The 2022 Winter Olympics will remain in the traditional February time slot and will not be moved to make way for a rescheduled World Cup in Qatar, the head of the world's national Olympic committees said Thursday.
FIFA is currently considering moving the World Cup to avoid the summer heat in Qatar, including a possible shift to January-February — a period that would clash with the Olympics.
Sheikh Ahmad Al-Fahad Al-Sabah, president of the Association of National Olympic Committees, said the Winter Games arrangements are already locked in and the onus is on the World Cup to avoid clashing with the Olympics rather than the other way around.
Sheikh Ahmad, a powerful IOC member who also heads Asia's Olympic association, said the World Cup timing is an issue for FIFA and not the International Olympic Committee.
"The Olympics should be maintained," Sheikh Ahmad said. "The IOC will maintain their time because we already have been committed, the organizers have been organized, the broadcasting, the marketing partners."
The IOC has repeatedly said that it has assurances from FIFA President Sepp Blatter that the two events will not clash.
FIFA said Monday it was targeting two options for moving the World Cup — January-February and November-December. The January-February option is favored by FIFA's confederations. European soccer clubs prefer April-May.
Sheikh Ahmad said he is confident that FIFA will ensure that the World Cup and Olympics do not overlap.
"They are the best two events in the world," he told a small group of reporters on the sidelines of ANOC meetings in Bangkok. "(FIFA) will analyze this and they will try to come up with the best solution how they will make it without touching each other, achieving the interest of each.
"Somebody is talking about January and February before the games, somebody speaking about October and November and others asking to maintain in August. Let the commission do their homework, but I am 100 percent confident they will never be at the same time."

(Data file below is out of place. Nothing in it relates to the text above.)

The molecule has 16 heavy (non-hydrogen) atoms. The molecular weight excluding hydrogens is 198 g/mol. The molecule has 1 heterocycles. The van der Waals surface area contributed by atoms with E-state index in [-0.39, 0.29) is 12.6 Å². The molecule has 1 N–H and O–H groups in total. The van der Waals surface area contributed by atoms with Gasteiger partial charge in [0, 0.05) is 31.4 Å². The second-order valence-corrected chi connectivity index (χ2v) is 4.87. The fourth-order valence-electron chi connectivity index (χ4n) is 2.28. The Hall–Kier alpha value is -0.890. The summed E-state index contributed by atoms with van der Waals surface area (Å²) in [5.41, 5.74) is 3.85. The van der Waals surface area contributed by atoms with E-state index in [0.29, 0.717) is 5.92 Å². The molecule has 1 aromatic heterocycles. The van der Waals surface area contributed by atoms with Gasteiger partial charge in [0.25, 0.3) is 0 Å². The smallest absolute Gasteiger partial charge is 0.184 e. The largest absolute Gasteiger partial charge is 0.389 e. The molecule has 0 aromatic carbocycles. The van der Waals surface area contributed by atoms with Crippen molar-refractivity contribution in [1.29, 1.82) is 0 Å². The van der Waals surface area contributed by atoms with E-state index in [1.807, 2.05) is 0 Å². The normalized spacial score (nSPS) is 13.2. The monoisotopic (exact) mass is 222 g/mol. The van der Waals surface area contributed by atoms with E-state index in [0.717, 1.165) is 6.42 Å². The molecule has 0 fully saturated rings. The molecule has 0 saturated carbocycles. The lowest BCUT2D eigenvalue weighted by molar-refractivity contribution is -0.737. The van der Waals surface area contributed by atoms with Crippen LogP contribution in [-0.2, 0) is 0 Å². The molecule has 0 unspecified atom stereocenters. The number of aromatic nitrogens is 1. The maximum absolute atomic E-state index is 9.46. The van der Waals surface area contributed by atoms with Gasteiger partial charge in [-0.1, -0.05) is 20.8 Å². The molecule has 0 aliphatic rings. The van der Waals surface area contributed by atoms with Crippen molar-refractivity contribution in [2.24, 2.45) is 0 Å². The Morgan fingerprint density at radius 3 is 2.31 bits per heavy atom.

Beijing and the Kazakhstan city of Almaty are the only two remaining bidders for 2022 after several cities dropped out of the running. They will give formal presentations to the ANOC assembly on Friday.
The opposition to the World Cup being hosted in Qatar's summer heat had also been regarded as diminishing the chances of a Middle East country hosting the summer games in 2024 or beyond.
Sheikh Ahmad, who is from Kuwait, said that was an issue that will be addressed as part of the IOC's "Olympic Agenda 2020" reforms. The reforms will be voted on at a special IOC assembly in Monaco next month.
The ANOC chief said there needs to be more flexibility over the timing of the Summer Olympics to broaden the list of candidate cities. He cited Dubai and Doha as examples of Middle East cities that could host the 2024 Games.
"(Dubai) is capable. They don't have to do anything, only the sporting facility," Sheikh Ahmad said. "They have the airport, the hotel, the accommodation, the name, the tourism. We have capable cities in our region which can bid for the games whenever they want.
"This is something we have to discuss in the 2020 agenda. We have to respect the south zone of the world. When we did it in Sydney, we did it in October. We have to put two periods of time: one achieves the north and one achieves the south."
He said Doha, which bid for the 2016 and 2020 Olympics but failed to make the list of finalists both times, could be successful next time.
"The last time (Doha's bid failed) I don't know why it was, because they had almost all the federations accept the time change. Only maybe one federation gave disapproval," Sheikh Ahmad said. "In any case, Doha is now in a position better than the last few years. If ever they will go again, I think they will be on the short list."